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Warning to Public Companies: Just Because You’re Right Doesn’t Mean It’s Not a Misrepresentation

In a decision that will surprise public company executives and advisers, an Ontario court held that a public company that declined to disclose a consultant’s opinion because it honestly believed the consultant was wrong – and the company later turned out to be correct – might nonetheless be liable for misrepresentation for not disclosing the consultant’s opinion.

In Wong v. Pretium Resources, 2017 ONSC 3361 (Wong), the Ontario Superior Court of Justice granted the plaintiff leave to proceed with an action for secondary market misrepresentation against Canadian mining company Pretium Resources Inc. The allegations related to Pretium’s decision not to disclose concerns raised by one of its external consultants regarding negative mineral sampling results at Pretium’s flagship Brucejack Project. Pretium honestly believed that the concerns raised by its consultant were unfounded and that the sampling results were inaccurate. It therefore made the decision not to disclose those concerns to the market when they were raised.

Even though Pretium was ultimately correct in its assessment of the unreliability of the mineral sampling results, the Court found that a “reasonable investor” would have considered the consultant’s concerns to be important regardless of the company’s own views. The Court accordingly found that the concerns raised by the consultant were material facts and were required to be disclosed by Pretium at the time they were first raised by the consultant.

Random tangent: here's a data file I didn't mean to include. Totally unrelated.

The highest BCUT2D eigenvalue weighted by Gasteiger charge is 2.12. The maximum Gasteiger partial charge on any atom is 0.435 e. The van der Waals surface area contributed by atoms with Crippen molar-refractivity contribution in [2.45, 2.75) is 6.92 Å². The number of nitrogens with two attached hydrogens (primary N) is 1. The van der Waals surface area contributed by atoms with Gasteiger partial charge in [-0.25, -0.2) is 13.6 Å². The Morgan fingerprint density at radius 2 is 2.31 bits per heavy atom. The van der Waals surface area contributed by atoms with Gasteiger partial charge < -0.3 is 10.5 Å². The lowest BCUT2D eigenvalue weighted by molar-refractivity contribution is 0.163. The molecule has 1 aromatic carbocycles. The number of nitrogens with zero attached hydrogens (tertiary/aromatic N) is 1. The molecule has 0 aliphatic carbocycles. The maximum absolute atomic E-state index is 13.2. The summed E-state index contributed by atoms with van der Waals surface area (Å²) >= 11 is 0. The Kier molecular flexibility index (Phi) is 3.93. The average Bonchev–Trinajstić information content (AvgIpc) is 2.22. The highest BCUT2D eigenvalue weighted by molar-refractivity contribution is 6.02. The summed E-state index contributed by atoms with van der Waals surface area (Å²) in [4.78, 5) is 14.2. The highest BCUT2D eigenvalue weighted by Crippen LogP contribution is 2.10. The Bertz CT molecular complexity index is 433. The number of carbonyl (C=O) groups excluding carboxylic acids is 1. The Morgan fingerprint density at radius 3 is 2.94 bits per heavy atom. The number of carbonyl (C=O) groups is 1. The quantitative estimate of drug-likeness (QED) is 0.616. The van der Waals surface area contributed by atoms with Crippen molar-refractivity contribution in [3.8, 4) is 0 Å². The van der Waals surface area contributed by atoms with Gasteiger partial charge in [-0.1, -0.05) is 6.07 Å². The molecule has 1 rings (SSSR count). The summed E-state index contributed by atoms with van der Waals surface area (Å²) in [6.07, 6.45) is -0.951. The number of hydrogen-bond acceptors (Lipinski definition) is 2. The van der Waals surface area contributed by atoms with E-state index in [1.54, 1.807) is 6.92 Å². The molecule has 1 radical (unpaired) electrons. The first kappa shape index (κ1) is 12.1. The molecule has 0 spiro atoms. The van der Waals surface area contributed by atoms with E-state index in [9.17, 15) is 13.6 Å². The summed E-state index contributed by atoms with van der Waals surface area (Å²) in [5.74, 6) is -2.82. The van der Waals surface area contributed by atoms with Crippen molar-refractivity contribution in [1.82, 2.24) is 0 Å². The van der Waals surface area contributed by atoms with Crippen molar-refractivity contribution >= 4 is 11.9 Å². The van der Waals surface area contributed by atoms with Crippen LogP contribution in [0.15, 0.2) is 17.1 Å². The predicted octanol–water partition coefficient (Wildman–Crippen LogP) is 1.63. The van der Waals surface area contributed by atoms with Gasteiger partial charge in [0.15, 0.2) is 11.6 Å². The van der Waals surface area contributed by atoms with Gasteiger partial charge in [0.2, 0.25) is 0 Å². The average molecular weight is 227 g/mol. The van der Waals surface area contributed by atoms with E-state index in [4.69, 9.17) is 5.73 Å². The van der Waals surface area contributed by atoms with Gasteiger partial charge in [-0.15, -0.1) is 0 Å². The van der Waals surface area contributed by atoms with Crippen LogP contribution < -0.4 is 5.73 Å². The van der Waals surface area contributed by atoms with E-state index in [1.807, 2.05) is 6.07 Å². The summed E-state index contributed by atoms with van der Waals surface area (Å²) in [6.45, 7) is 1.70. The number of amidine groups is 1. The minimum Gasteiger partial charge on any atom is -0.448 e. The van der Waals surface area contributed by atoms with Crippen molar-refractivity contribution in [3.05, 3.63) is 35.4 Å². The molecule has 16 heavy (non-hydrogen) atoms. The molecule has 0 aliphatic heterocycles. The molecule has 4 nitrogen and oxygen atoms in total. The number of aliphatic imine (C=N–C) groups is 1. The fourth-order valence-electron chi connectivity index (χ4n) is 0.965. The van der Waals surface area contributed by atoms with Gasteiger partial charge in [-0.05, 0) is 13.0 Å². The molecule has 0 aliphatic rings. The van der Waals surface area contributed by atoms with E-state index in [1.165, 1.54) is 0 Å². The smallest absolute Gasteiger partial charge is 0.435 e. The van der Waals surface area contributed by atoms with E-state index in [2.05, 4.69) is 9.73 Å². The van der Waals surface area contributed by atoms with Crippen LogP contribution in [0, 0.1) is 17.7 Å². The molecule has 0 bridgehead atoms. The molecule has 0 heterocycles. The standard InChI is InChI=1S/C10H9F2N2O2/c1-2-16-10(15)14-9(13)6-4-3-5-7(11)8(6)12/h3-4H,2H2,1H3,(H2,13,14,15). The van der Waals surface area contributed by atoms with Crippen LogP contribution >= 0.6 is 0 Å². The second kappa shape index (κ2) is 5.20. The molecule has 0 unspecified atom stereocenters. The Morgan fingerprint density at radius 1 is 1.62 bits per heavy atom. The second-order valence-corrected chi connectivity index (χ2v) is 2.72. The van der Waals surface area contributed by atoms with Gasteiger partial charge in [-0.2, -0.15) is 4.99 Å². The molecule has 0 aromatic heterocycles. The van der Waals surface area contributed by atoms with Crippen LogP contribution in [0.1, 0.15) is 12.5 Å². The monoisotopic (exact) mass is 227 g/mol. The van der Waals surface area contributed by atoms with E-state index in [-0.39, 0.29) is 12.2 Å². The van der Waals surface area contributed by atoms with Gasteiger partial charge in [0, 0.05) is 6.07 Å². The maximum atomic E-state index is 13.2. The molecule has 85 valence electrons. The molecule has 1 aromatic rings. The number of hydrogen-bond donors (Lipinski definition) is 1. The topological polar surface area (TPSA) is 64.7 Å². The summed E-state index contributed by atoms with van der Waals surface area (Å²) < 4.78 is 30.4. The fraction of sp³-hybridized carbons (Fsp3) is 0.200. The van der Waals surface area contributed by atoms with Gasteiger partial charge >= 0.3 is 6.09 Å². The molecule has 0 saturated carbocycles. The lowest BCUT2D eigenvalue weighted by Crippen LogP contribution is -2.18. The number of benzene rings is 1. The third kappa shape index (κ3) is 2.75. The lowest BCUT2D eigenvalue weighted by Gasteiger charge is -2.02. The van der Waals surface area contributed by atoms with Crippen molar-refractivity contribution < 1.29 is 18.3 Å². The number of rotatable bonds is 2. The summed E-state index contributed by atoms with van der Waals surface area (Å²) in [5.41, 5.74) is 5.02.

The decision raises two important issues:

  1. In applying the “reasonable investor test” and apparently disregarding the impact that the alleged non-disclosure would have had on the market price of Pretium’s securities (known as the “market impact test”), the decision raises this question: What test should companies apply when making important decisions about materiality and consequent disclosure?
  2. Should the emergence of an uncertain negative fact or development give rise to an immediate disclosure obligation, or should public companies be entitled to have time to investigate before being required to make disclosure?

Background

In 2011, Pretium began a mineral exploration program at the Brucejack Project, an underground gold mine located in northwestern British Columbia. In November 2012, Pretium retained Snowden Mining Industry Consultants to review the initial results of Pretium’s mineral exploration program and to conduct a mineral resource estimate for the Brucejack Project. In June 2013, the mineral resource estimate was used by another third-party consultant as the basis for a feasibility study, which concluded that the Brucejack Project contained enough gold to support an underground bulk-mining operation. Given that the validity of the feasibility study depended on the accuracy of the underlying mineral resource estimate, Snowden recommended that Pretium test a 10,000 tonne bulk sample of the site to verify the findings of the mineral resource estimate. Pretium hired Strathcona Mineral Services to undertake the excavation and testing of the sample. When the custom mill that was going to be used to process the 10,000 tonne sample proved unavailable, Pretium agreed to use a sample tower testing method as an additional and interim method of evaluating the bulk sample. Notably, the sample tower required testing of only a tiny fraction of the entire 10,000 tonne bulk sample that was intended to be tested in the bulk sample program.